In Madrid, Spain, when a highway becomes noisy and pollutant, they bury it underground and put a park on top. The New York Times recently featured Madrid Rio, an urban park created on top of a once above ground highway. The article touches on other urban areas turned green as well, but Madrid Rio seems […]
When I was a kid, I grew up in a subdivision in Clinton Township, Michigan (a northern suburb of Detroit). Despite being part of the urban sprawl that is the greater metro United States, this neighborhood was about as non-walkable as could be. There were (and still aren’t) any sidewalks, many of the houses were set fairly far back on acre plots of land. Adding to the walkability nightmare was the furniture store at the end of the street. Despite the fact that the subdivision was designed do discourage people from cutting through it, the furniture trucks were always going up and down the street. It’s no wonder why the road I grew up on still looks like something you could find on the south side of Detroit near the salt mine.
This meant that come halloween, it wasn’t uncommon that my parents would take me and my little brother 7 miles south to to the home of George and Margaret Cox, my maternal grandparents, in Eastpointe (although it may have been East Detroit back then). At the time, I felt like this decision was obvious for other reasons: the people in this neighborhood were much more into the season than my neighbors. My neighborhood was full of older residents and people who didn’t do much walking, so there weren’t a lot of kids around. My grandparents lived in a neighborhood with a lot of single family homes full of young families. The decorations were what made me think this was the place to be as a young lad: these people went all out. House after house of purple and orange lights, witches, pumpkins, entirely too many spiderwebs, black cats, and faux headstones with corny cemetery parody (such as “Here lies dead head Fred” and other assorted tomfoolery) were all the rage. After all, it was the 90s, and people were spending each year as thought it was christmas.
As a kid, my thought was simple: these people are really into halloween, so this is where we should be. Good job Mom and Dad.
But what this place really had that set it apart from my neighborhood is the fact that it’s so walkable! The enjoyment of a kid trick or treating means you get to go from house to house getting free candy. When the walk is to a house far away and down a driveway, you get tired and cranky quick. The smaller lots meant it was easier to get from house to house, and get more candy. The smaller setbacks meant less time to get to the front door as well as more light to see where we were going. My neighborhood’s lights were limited to porch lights and cars driving down the street, and with the big lots there wasn’t much light on the street. I remember carrying flashlights if we didn’t go out early enough. The sidewalks meant we could stop and talk, run into other kids, or just see what we had in our bags without worrying about a car hitting us.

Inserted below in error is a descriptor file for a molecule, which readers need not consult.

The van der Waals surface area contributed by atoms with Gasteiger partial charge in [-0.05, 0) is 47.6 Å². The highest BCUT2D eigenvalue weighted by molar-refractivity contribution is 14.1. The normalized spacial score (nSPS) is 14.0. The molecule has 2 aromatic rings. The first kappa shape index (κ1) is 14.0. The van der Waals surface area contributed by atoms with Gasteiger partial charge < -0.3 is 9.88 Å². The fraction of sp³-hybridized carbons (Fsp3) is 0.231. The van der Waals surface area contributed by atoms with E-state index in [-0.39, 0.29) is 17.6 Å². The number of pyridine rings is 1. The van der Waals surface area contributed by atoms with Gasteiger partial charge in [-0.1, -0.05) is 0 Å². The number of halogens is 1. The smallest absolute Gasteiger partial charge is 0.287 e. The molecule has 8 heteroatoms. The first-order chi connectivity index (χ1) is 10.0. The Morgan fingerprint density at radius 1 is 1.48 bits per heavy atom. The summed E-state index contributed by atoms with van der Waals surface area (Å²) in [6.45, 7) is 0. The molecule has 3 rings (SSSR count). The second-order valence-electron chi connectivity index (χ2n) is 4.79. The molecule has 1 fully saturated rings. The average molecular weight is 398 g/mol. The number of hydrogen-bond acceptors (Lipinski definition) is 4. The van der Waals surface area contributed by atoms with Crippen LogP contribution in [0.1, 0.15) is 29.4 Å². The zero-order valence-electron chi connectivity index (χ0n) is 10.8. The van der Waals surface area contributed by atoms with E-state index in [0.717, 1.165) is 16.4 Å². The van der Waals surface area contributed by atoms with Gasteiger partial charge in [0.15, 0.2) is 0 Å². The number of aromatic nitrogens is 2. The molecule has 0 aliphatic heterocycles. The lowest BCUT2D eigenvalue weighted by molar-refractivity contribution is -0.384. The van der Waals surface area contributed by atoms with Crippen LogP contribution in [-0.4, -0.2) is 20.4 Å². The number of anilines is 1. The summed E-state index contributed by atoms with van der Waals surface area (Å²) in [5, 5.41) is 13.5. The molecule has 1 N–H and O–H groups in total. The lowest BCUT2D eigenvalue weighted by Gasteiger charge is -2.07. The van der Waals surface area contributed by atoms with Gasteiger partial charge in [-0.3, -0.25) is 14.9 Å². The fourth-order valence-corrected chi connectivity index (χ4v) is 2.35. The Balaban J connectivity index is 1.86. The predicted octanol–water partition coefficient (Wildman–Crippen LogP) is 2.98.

Because we’re visual learners, here’s a side by side neighborhood comparison.
As I take a look back into my childhood from a planning perspective, it’s no wonder that I liked coming to a different neighborhood to trick or treat: it’s all about the walkability. It apparently always has been and always will be.
This idea is nothing new, Scott Doyon talked about the ‘popsicle’ test back in June in a post titled “Smart Growth = Smart Parenting“. The idea is that if a kid can go somewhere, buy a popsicle, and get home before it melts, than you have a solid walkable neighborhood. A few months ago I came upon this post on The Atlantic by Kaid Benfield, who likened the popsicle test to trick-or-treating, as he noticed that more and more parents are bringing kids to a town center to trick-or-treat, or into his own walkable neighborhood. And I thought to myself: “This is nothing new, this has been happening for years…even I’ve been part of this for years!”
As planners, developers, and everyday citizens, we have to ask ourselves “what makes neighborhoods work for everyone?”If it works well for children, it just might work well for people with a physical disability or the elderly as well. New neighborhoods should be built in a way to make them more walkable for all citizens, big and small as well as young and old. Finding your walkscore is one thing, making a neighborhood truly walkable is something different entirely.
As far as where I grew up…well, that place still needs a lot of work.
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